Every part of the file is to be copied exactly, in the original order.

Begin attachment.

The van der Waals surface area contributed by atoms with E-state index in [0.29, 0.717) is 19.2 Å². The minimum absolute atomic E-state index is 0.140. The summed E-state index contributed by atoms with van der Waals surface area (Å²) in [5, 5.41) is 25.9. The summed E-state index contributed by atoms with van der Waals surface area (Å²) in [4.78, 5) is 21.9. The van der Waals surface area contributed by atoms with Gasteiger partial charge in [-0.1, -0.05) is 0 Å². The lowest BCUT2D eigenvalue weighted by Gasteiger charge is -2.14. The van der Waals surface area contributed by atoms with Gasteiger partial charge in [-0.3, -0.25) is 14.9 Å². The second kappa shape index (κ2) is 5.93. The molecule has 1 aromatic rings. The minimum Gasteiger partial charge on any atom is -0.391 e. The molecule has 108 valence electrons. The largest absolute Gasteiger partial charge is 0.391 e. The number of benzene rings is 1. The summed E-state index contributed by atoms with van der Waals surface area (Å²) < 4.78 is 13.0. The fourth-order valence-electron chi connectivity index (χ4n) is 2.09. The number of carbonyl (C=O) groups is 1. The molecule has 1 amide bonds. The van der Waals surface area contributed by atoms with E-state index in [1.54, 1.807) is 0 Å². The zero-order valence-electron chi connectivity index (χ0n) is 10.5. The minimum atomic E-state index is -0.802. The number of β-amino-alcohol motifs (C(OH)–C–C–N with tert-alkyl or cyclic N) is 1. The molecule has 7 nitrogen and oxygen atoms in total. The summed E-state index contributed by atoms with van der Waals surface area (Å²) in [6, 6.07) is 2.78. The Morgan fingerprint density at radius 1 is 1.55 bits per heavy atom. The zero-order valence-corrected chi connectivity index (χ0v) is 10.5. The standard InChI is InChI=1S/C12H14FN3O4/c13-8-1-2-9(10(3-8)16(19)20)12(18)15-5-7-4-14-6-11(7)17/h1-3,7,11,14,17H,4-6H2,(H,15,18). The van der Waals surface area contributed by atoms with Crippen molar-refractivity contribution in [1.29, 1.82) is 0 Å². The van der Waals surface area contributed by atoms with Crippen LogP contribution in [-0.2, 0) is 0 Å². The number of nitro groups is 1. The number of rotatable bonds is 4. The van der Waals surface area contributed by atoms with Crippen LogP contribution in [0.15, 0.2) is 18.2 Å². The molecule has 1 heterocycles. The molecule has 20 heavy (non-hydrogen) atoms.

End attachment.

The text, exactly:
The van der Waals surface area contributed by atoms with E-state index in [0.29, 0.717) is 19.2 Å². The minimum absolute atomic E-state index is 0.140. The summed E-state index contributed by atoms with van der Waals surface area (Å²) in [5, 5.41) is 25.9. The summed E-state index contributed by atoms with van der Waals surface area (Å²) in [4.78, 5) is 21.9. The van der Waals surface area contributed by atoms with Gasteiger partial charge in [-0.1, -0.05) is 0 Å². The lowest BCUT2D eigenvalue weighted by Gasteiger charge is -2.14. The van der Waals surface area contributed by atoms with Gasteiger partial charge in [-0.3, -0.25) is 14.9 Å². The second kappa shape index (κ2) is 5.93. The molecule has 1 aromatic rings. The minimum Gasteiger partial charge on any atom is -0.391 e. The molecule has 108 valence electrons. The largest absolute Gasteiger partial charge is 0.391 e. The number of benzene rings is 1. The summed E-state index contributed by atoms with van der Waals surface area (Å²) < 4.78 is 13.0. The fourth-order valence-electron chi connectivity index (χ4n) is 2.09. The number of carbonyl (C=O) groups is 1. The molecule has 1 amide bonds. The van der Waals surface area contributed by atoms with E-state index in [1.54, 1.807) is 0 Å². The zero-order valence-electron chi connectivity index (χ0n) is 10.5. The minimum atomic E-state index is -0.802. The number of β-amino-alcohol motifs (C(OH)–C–C–N with tert-alkyl or cyclic N) is 1. The molecule has 7 nitrogen and oxygen atoms in total. The summed E-state index contributed by atoms with van der Waals surface area (Å²) in [6, 6.07) is 2.78. The Morgan fingerprint density at radius 1 is 1.55 bits per heavy atom. The zero-order valence-corrected chi connectivity index (χ0v) is 10.5. The standard InChI is InChI=1S/C12H14FN3O4/c13-8-1-2-9(10(3-8)16(19)20)12(18)15-5-7-4-14-6-11(7)17/h1-3,7,11,14,17H,4-6H2,(H,15,18). The van der Waals surface area contributed by atoms with Crippen molar-refractivity contribution in [1.29, 1.82) is 0 Å². The van der Waals surface area contributed by atoms with Crippen LogP contribution in [-0.2, 0) is 0 Å². The number of nitro groups is 1. The number of rotatable bonds is 4. The van der Waals surface area contributed by atoms with Crippen LogP contribution in [0.15, 0.2) is 18.2 Å². The molecule has 1 heterocycles. The molecule has 20 heavy (non-hydrogen) atoms.